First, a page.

Under the new plan, GACA will assume the role of a regulator that will only step in if and when needed. Decisions will be finalized in this regard following thorough consultation with airport user groups. The contours of the new policies will take shape after a careful review of the input from different stakeholders.

Al-Shehri said: “We have consulted with airlines on our reforms to ensure that the regulatory environment we are putting in place enables airlines to grow, innovate, and provide the best possible service to passengers.”

Ground services and cargo

The new rules regarding ground services, including baggage handling, freight, and mail handling, aim to establish a competitive sector with enhanced productivity and service quality, along with regulations on pricing and quality.




Abdulaziz Al-Duailej, GACA president

GACA also reportedly took measures to curb malpractices and eliminate the risk of any kind of manipulation while deciding which ground and ancillary services should be economically regulated.

Reforms concerning stakeholders and service providers involve defining the roles and responsibilities of each party, reducing government involvement with investors, and streamlining interactions with clear areas of responsibility.

The new policy also introduces standards to ensure global service quality, and commitments to key performance indicators, clarifies the airport’s role, and outlines escalation mechanisms for service providers and users.

GACA President Abdulaziz Al-Duailej emphasized the alignment of these changes with global practices and their potential impact.

He said: “GACA’s transformation of Saudi Arabia’s aviation economic regulations will drive further investment, growth, and performance across the aviation sector.

These changes will create more competition, choice, and value for passengers and consumers.

Abdulaziz Al-Duailej, GACA president

“The regulations will enable the realization of the Saudi Aviation Strategy, which is mobilizing $100 billion in investment from public and private sector sources by 2030. These changes will create more competition, choice, and value for passengers and consumers.”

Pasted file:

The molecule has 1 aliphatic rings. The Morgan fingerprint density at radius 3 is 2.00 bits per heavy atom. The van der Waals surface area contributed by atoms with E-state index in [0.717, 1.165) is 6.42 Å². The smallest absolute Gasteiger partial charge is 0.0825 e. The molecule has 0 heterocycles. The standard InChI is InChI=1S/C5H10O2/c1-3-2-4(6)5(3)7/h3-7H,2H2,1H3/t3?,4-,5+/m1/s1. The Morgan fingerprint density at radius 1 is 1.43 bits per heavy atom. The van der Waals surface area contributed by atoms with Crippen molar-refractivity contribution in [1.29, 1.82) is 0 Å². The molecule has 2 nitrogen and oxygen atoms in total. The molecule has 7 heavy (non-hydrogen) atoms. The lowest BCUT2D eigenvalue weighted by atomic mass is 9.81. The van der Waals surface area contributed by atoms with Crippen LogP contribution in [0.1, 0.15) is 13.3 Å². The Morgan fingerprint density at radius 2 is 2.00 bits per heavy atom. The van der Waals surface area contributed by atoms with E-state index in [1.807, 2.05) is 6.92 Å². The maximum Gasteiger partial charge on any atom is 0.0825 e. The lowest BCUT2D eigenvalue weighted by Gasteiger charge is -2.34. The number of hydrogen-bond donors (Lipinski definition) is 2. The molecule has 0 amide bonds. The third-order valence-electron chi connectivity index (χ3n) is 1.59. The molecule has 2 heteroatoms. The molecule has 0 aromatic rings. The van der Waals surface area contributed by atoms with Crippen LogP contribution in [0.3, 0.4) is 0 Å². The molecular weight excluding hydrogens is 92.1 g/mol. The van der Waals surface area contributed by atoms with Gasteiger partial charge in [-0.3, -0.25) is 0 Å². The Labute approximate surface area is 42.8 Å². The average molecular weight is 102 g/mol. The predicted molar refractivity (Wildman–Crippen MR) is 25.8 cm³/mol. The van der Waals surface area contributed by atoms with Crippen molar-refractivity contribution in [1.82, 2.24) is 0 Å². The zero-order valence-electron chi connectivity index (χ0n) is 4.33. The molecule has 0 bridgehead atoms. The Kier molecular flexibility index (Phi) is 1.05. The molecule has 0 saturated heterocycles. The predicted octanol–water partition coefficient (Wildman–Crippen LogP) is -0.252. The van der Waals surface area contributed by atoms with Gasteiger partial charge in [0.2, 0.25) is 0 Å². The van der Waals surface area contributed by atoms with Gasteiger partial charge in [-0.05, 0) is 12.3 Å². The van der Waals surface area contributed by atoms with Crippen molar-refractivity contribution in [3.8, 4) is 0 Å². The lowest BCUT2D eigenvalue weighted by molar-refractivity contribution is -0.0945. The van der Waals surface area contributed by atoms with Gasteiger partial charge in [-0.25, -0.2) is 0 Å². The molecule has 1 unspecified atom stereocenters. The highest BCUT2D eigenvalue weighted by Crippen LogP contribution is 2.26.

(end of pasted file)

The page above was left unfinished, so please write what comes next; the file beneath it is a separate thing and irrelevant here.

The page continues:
Air transport

Regulations for air transport have been streamlined to align with global best practices, according to GACA.

The reforms for national carriers include the approval of airline marketing agreements, a process for allocating international traffic rights on constrained routes, and criteria for wet-lease approval and renewal.

Wet leasing, defined by EU regulations, involves operating an aircraft under the lessor’s Air Operator Certificate.

Scheduled foreign carriers will benefit from streamlined local office requirements and the removal of bond requirements, while general-purpose charters will no longer require economic approval for series charters and will see the removal of local office and bond requirements.

General aviation operators will enjoy more flexibility as restrictions on “empty leg” flights are eliminated, improving international flight network connectivity.

An empty-leg flight occurs when a chartered jet, initially flown to a specific location without passengers, returns without any booked passengers to its home base.

Al-Shehri said: “The totality of these measures has the effect of optimizing costs for operators and investors while improving transparency in commercial transactions and providing the flexibility for market participants to innovate.”

She told Arab News: “Over the coming months, we want to highlight the contribution and importance of the sector to the Kingdom, celebrate key milestones in the sector’s progress under the Saudi Aviation Strategy, as well as celebrate the talent and people that are driving this transformation across the sector.”

What is in it for passengers?

The new aviation policy aligns with GACA’s recently approved passenger protection guidelines, set to take effect on Nov. 20.

The new rules will focus on supporting passengers in cases of delayed or canceled flights, reservation issues, or changing the ticket class. Some refunds may reach up to 150-200 percent of the ticket fare.

The guidelines also address the rights of passengers with special needs, along with ensuring compensation of SR6,568 ($1,751) in case of lost luggage and up to SR6,568 in case of damaged luggage.

In this context, Al-Shehri told Arab News: “The enhanced competitive environment will attract new investment and market participants, thereby providing a wider range of choices for passengers and improving the quality of service experienced at airports and airlines.”